Brock Collection’s pieces always evoke the feel of the old English countryside with their beautifully traditional dresses. On their Instagram they described this collection as as being like an ‘English garden at midnight’ and signifying the ‘subtle nocturnal air like the barely-there scent of idling tobacco or vetiver in a dressing room’. It’s a collection which evokes tradition, but tradition with secret and mystery. The ruffled gown is paired with a smarter blazer, evoking this idea of the norm and the different being mixed together.
The Oscar de la Renta show was unusually late, with a 9pm time slot. However the designers wanted to create a party collection referring to the glamour of Truman Capote’s 1966 Black and White Ball as inspiration. They worked this into the traditional bright colour blocking of Oscar de la Renta. The stand out piece was the dress worn by Bella Hadid pictured above, a bright pink velvet dress embellished with matching feathers and sculpted into a beautifully constructed shape.
The prints for Jonathan Cohen’s collection all began with sketches of roses in different stages of blooming. He said this process of free drawing took him back to the freedom fashion sketching brought him in his youth. This is turn led him to use rich vibrant colours and create pieces with fun contrasting textures. Jonathan Cohen is dedicated to sustainability, therefore this collection included recycle Italian cashmere, the use of fabric scraps and also Econyl which is regenerated nylon. Jonathan Cohen also collaborated with Dr Martens and Swarovski to produce the crystal encrusted boots, covered in recycled crystals.
This collection was a flashback to the 70s with its tailoring and materials. Zadig and Voltaire’s designer Bönström was inspired by their childhood, with memories of their mother’s and grandparents’ style. This collection works to make androgyny out of the masculine suit, Bönström said the underlying message is that the ‘Zadig girl is proud and owning her femininity, but she is also androgynous’.
Rodarte’s show evoked cinematic inspiration from gothic stories such as Dracula and Only Lovers Left Alive. The location St Bartholomew’s Church reflected this, creating the perfect gothic vibe of a darkly romantic setting paired with the cutesy but also secretive clothes. For example, the veil above suggests romance and brides, yet paired with the rest of the aesthetic suggests a dark innocence and secrecy. I am also obsessed with the romantic daintiness of the little white gloves, I think they’re an item that majorly needs to make a comeback.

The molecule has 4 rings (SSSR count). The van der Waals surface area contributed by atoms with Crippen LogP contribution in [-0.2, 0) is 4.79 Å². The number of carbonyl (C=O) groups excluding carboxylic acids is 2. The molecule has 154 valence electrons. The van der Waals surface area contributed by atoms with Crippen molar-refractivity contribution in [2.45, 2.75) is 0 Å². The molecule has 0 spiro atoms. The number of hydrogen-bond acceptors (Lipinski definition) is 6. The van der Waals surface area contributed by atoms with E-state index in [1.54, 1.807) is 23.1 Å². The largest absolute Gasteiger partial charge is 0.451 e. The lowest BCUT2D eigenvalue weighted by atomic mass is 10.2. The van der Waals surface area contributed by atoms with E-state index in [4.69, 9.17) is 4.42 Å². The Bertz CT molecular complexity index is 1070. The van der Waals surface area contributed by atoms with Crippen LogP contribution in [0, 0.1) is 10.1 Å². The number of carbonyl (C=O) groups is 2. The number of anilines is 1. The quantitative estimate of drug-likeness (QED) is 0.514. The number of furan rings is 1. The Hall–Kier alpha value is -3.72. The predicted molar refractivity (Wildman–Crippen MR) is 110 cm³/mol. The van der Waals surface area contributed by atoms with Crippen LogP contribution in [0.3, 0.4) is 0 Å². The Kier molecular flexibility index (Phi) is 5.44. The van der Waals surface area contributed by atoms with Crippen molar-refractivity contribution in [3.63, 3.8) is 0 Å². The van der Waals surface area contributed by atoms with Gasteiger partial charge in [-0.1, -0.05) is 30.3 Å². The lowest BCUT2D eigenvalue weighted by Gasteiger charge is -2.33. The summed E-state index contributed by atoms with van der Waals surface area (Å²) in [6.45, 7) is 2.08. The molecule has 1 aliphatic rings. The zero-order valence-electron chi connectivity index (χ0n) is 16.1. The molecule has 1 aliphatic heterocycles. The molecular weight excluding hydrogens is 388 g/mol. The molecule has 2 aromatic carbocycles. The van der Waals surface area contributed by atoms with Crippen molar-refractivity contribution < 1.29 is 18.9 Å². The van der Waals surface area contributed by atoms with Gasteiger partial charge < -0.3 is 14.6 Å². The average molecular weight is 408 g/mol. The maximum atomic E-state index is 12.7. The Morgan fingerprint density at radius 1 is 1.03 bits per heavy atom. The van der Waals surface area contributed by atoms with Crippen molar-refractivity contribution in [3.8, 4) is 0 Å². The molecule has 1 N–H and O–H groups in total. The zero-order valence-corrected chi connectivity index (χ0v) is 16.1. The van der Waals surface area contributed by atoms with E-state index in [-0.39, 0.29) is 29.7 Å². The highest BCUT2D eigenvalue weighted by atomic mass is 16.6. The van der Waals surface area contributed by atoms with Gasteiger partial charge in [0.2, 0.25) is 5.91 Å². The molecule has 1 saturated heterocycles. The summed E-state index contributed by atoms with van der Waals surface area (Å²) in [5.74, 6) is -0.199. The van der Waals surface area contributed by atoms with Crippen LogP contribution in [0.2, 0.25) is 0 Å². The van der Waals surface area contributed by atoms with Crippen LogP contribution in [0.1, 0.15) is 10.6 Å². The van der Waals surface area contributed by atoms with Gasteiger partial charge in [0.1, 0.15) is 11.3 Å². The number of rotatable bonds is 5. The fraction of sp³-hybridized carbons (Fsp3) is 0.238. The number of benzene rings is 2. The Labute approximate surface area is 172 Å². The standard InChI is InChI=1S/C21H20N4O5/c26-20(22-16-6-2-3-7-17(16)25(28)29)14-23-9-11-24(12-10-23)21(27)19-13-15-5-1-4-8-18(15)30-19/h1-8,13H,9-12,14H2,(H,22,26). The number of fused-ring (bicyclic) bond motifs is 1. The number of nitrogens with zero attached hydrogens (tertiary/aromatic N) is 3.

Adam Lippes collection gave off the aura of comfort and practicality without compromising aesthetic and fashion. His clothes were fluid yet pragmatic, well fitted yet loose suits perfect for the fashionable city dweller. Fun details were added with ruffled cuffs and as pictured above exaggerated ruffled necklines similar to an Elizabethan style collar.
Adeam’s collection was their own interpretation of athleisure, with many brands moving to this aesthetic it can seem tiresome and overdone. Yet, Adeam managed to stay true to their brand and create a unique sporty collection. They were inspired by a Japanese football game from the Heian period called Kemari, where aristocrats would play the game in their gardens in decorative kimonos. The idea of beauty and luxury paired with sport is seen in Adeam’s collection, as seen in the look above the flowing sheer delicate gown is paired with the tight belted typical athleisure blazer and topped off further with a sweatband style headpiece.
Zimmermann is known for its boho aesthetic. This collection however, whilst still keeping their signature flowy dresses, incorporated more tailoring. It was still fun and feminine, but a smarter aspect was introduced. Their signature boho look was maintained through incorporating the seventies features into their tailored looks such as the velvet material, the voluminous sleeves and the over all still loose flowy look of the outfits.
Marc Jacobs’ collection was titled ‘Chaos = Form’, he showcased his collection through a choreographed dance performance which celebrated the artistry, madness and movement of New York. The dance brought chaos and excitement to a collection filled with pieces that showcased timelessness and impeccable tailoring. All the pieces worked to incorporate an element of fun, lifted further through the dance performance. Kaia Gerber’s look pictured above was almost a version of Jackie O’s signature pillbox looks, updated into a fluffy texture.